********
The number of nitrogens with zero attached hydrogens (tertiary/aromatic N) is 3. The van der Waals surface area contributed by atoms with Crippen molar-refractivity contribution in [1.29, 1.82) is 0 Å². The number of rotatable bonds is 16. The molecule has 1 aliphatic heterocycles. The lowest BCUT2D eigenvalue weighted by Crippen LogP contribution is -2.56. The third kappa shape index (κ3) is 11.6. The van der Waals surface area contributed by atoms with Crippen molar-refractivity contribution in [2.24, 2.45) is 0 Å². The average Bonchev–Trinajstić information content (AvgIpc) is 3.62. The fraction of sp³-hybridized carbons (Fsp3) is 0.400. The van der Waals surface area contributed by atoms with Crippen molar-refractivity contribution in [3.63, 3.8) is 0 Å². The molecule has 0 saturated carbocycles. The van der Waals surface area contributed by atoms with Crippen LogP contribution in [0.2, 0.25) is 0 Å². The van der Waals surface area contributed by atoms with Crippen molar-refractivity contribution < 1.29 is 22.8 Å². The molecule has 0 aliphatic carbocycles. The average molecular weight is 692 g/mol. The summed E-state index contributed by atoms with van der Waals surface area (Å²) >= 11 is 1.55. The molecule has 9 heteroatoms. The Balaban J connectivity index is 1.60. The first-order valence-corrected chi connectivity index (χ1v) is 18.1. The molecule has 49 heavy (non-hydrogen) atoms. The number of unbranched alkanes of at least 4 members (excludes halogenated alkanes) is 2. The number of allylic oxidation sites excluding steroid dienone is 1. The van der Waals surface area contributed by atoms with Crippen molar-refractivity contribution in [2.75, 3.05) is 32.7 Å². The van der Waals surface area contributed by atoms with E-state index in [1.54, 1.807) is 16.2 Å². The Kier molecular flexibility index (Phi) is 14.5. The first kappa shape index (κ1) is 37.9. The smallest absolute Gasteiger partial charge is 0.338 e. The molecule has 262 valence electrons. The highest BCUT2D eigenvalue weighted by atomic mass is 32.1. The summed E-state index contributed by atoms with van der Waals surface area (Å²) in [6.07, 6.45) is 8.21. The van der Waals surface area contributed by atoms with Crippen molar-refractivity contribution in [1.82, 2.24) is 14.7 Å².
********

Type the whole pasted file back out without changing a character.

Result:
The number of nitrogens with zero attached hydrogens (tertiary/aromatic N) is 3. The van der Waals surface area contributed by atoms with Crippen molar-refractivity contribution in [1.29, 1.82) is 0 Å². The number of rotatable bonds is 16. The molecule has 1 aliphatic heterocycles. The lowest BCUT2D eigenvalue weighted by Crippen LogP contribution is -2.56. The third kappa shape index (κ3) is 11.6. The van der Waals surface area contributed by atoms with Crippen molar-refractivity contribution in [2.24, 2.45) is 0 Å². The average Bonchev–Trinajstić information content (AvgIpc) is 3.62. The fraction of sp³-hybridized carbons (Fsp3) is 0.400. The van der Waals surface area contributed by atoms with Crippen molar-refractivity contribution in [3.63, 3.8) is 0 Å². The molecule has 0 saturated carbocycles. The van der Waals surface area contributed by atoms with Crippen LogP contribution in [0.2, 0.25) is 0 Å². The van der Waals surface area contributed by atoms with Crippen molar-refractivity contribution < 1.29 is 22.8 Å². The molecule has 0 aliphatic carbocycles. The average molecular weight is 692 g/mol. The summed E-state index contributed by atoms with van der Waals surface area (Å²) >= 11 is 1.55. The molecule has 9 heteroatoms. The Balaban J connectivity index is 1.60. The first-order valence-corrected chi connectivity index (χ1v) is 18.1. The molecule has 49 heavy (non-hydrogen) atoms. The number of unbranched alkanes of at least 4 members (excludes halogenated alkanes) is 2. The number of allylic oxidation sites excluding steroid dienone is 1. The van der Waals surface area contributed by atoms with Crippen molar-refractivity contribution in [2.75, 3.05) is 32.7 Å². The van der Waals surface area contributed by atoms with E-state index in [1.54, 1.807) is 16.2 Å². The Kier molecular flexibility index (Phi) is 14.5. The first kappa shape index (κ1) is 37.9. The smallest absolute Gasteiger partial charge is 0.338 e. The molecule has 262 valence electrons. The highest BCUT2D eigenvalue weighted by atomic mass is 32.1. The summed E-state index contributed by atoms with van der Waals surface area (Å²) in [6.07, 6.45) is 8.21. The van der Waals surface area contributed by atoms with Crippen molar-refractivity contribution in [1.82, 2.24) is 14.7 Å².